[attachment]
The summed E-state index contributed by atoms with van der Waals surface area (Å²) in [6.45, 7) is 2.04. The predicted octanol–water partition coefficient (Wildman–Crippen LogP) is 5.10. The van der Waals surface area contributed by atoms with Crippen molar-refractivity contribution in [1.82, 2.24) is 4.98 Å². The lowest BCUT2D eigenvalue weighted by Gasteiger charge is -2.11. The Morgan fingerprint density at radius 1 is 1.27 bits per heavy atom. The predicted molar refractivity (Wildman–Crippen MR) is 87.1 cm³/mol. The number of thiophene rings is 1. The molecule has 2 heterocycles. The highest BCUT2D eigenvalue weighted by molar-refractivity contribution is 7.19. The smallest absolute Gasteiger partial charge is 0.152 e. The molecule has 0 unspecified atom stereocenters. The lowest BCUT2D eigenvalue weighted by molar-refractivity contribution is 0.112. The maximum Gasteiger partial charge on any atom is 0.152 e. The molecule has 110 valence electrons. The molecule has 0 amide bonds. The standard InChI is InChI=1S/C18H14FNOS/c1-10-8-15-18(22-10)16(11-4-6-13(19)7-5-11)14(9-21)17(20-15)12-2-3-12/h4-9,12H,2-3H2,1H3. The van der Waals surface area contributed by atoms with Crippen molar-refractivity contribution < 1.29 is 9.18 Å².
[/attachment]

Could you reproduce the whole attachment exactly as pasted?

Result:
The summed E-state index contributed by atoms with van der Waals surface area (Å²) in [6.45, 7) is 2.04. The predicted octanol–water partition coefficient (Wildman–Crippen LogP) is 5.10. The van der Waals surface area contributed by atoms with Crippen molar-refractivity contribution in [1.82, 2.24) is 4.98 Å². The lowest BCUT2D eigenvalue weighted by Gasteiger charge is -2.11. The Morgan fingerprint density at radius 1 is 1.27 bits per heavy atom. The predicted molar refractivity (Wildman–Crippen MR) is 87.1 cm³/mol. The number of thiophene rings is 1. The molecule has 2 heterocycles. The highest BCUT2D eigenvalue weighted by molar-refractivity contribution is 7.19. The smallest absolute Gasteiger partial charge is 0.152 e. The molecule has 0 unspecified atom stereocenters. The lowest BCUT2D eigenvalue weighted by molar-refractivity contribution is 0.112. The maximum Gasteiger partial charge on any atom is 0.152 e. The molecule has 110 valence electrons. The molecule has 0 amide bonds. The standard InChI is InChI=1S/C18H14FNOS/c1-10-8-15-18(22-10)16(11-4-6-13(19)7-5-11)14(9-21)17(20-15)12-2-3-12/h4-9,12H,2-3H2,1H3. The van der Waals surface area contributed by atoms with Crippen molar-refractivity contribution < 1.29 is 9.18 Å².